Apache Corp. intends to spend its free cash flow on exploration rather than what's now used by many of its peers: share buybacks.

CEO Steve Farris told investors and financial analysts Wednesday that the Houston-based independent in the coming year will be using its cash to explore and possibly acquire some assets to increase its reserves base. Share repurchases, he said, are not part of the plan -- despite their popularity with shareholders.

"I doubt very seriously you'll see us repurchase shares in the foreseeable future," Farris said.

Apache on Wednesday also upped its production forecast for the year. It now is forecasting that oil and natural gas output will rise 9-12% this year over 2006 -- 2-3% higher than the company forecast in April. Just two months ago, the producer said it expected 2007 output to grow by 6-10% over 2006, when it produced 501,000 boe/d (see Daily GPI, April 27).

With strong growth expected from several prospects, including the Gulf of Mexico, Apache's production in 2008 is expected to grow another 6-10%, CFO Roger Plank said during the investor presentation. About 10 MMcf/d that remains shut in from the 2005 hurricane season is expected to be back in August.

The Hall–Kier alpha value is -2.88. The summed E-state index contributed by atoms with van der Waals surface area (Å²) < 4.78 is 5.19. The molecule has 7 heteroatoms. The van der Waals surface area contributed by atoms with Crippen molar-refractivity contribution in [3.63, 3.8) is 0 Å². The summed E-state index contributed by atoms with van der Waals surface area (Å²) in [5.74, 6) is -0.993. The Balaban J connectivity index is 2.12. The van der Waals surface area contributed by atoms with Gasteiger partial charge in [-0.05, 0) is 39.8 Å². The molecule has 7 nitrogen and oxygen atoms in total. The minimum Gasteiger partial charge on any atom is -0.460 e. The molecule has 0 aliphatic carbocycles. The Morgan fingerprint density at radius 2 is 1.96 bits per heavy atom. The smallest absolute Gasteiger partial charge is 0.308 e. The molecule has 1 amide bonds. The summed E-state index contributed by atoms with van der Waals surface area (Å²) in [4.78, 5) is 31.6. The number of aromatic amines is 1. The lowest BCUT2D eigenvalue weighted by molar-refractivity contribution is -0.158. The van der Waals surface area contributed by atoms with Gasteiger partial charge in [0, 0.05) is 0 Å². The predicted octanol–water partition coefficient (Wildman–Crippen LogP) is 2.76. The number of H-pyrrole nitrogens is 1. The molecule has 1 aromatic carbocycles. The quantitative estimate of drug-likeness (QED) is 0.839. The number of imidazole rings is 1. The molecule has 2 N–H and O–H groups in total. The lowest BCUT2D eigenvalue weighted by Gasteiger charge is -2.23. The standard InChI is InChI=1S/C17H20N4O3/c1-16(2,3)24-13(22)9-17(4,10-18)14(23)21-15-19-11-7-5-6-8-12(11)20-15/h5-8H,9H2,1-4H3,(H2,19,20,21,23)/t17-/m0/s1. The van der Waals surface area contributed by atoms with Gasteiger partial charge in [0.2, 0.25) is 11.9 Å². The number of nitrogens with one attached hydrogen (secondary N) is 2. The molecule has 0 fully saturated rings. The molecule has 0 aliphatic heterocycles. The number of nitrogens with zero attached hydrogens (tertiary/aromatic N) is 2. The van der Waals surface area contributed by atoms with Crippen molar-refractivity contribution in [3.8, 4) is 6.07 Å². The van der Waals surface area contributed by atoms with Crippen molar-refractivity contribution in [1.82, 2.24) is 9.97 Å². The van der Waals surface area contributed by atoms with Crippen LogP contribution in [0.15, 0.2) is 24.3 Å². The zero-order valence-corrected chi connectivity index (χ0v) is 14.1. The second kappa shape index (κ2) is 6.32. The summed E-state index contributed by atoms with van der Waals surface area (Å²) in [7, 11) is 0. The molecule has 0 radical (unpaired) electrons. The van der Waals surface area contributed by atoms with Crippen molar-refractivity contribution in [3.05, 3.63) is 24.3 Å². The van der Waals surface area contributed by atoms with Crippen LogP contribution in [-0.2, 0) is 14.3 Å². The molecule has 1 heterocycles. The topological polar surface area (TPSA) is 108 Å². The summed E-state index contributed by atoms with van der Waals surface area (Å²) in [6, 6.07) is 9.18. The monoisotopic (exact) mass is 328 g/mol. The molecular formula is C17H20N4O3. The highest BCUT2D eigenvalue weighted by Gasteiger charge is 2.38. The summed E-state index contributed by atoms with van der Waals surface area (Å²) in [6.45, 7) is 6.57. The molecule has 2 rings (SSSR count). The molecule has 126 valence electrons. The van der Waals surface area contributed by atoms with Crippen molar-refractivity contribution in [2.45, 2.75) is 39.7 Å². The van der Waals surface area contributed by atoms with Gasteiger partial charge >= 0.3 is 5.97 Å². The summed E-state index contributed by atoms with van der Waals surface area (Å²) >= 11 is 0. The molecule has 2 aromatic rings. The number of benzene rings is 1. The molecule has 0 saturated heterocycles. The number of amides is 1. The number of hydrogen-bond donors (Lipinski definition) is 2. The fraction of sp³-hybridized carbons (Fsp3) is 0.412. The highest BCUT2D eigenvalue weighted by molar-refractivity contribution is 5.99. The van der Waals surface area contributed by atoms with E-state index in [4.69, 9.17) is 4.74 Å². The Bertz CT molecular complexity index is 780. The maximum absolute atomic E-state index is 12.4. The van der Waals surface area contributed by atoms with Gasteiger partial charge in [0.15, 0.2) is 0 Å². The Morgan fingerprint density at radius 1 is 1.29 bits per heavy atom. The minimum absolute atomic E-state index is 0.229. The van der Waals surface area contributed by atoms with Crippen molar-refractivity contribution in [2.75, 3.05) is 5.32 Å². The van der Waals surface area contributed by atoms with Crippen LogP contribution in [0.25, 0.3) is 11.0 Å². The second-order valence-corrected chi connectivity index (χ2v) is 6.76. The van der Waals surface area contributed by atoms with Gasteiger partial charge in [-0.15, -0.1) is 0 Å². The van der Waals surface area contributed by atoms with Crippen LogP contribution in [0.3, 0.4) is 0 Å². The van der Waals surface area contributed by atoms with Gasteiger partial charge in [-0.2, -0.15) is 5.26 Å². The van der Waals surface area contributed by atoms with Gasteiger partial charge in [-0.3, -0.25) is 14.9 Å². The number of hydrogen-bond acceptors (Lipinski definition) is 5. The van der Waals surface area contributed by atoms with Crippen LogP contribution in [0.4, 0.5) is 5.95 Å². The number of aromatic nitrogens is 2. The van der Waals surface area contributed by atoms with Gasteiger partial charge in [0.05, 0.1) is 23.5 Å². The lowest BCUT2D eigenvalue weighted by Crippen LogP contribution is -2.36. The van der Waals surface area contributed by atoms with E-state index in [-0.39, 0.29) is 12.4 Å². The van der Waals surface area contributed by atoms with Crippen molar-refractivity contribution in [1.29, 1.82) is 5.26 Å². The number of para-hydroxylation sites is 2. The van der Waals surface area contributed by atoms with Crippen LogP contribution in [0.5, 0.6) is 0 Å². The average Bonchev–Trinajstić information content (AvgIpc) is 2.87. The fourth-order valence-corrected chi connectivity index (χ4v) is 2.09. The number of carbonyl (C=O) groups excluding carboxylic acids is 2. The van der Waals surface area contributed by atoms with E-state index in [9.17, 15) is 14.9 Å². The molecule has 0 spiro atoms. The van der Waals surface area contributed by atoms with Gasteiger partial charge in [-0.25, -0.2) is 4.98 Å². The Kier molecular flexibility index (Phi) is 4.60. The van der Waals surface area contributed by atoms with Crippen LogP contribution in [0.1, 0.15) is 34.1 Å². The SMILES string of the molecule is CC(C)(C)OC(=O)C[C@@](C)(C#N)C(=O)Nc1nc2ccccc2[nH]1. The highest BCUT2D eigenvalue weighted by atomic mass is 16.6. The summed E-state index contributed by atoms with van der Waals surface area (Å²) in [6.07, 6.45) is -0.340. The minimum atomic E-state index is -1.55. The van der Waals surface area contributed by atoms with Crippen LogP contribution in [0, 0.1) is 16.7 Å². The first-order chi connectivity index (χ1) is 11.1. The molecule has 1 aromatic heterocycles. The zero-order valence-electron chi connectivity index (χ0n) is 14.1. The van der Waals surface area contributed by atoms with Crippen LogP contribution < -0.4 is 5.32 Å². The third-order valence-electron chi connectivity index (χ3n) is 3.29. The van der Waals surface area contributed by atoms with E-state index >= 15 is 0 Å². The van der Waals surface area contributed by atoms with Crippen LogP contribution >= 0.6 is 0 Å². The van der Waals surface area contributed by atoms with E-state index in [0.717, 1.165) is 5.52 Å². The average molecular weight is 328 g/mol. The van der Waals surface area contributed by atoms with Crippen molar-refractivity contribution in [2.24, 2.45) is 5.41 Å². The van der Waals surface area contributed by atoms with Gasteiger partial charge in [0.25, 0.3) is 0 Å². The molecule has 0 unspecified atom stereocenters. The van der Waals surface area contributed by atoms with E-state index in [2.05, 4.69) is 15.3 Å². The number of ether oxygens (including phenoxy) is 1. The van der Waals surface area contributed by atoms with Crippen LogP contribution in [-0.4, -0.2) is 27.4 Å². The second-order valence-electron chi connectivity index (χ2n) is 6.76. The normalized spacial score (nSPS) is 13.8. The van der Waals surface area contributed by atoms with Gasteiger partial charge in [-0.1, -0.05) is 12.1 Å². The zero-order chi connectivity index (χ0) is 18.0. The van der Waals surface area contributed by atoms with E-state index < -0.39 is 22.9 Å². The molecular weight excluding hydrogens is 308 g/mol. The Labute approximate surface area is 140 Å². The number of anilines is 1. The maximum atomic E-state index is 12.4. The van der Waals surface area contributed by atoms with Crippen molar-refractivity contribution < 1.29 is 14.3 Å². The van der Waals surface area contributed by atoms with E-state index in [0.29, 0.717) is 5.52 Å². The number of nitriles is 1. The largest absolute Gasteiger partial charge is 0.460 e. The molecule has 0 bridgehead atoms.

Farris said the company may consider moving some of Apache's midstream assets into a tax-advantaged master limited partnership (MLP). Exploration and production companies are moving their mature production assets into MLPs at an increasing rate. However, Farris said that at this point, the midstream assets were "more suitable."

Although Apache's focus has been trained more on growing globally, U.S. operations are still the foundation of the company's growth, he noted. Apache's U.S. regions are the largest contributor to operating income. Apache is the largest held-by-production acreage holder and the second largest producer in Gulf of Mexico waters less than 1,200 feet deep. In 2006, for the third year in a row, the Gulf Coast was Apache's leading region for both production volumes and revenues.

Apache also plans to keep the pressure on its expanded asset base onshore in the United States. At year-end 2006, Apache's Central Region, which includes the Permian Basin, East Texas and the Anadarko Basin, accounted for 24% of the company's estimated proved reserves at year-end 2006. Apache added 28 oil and gas fields in the Permian Basin to its portfolio earlier this year following a $1 billion purchase from Anadarko Petroleum Corp. (see Daily GPI, Feb. 15).

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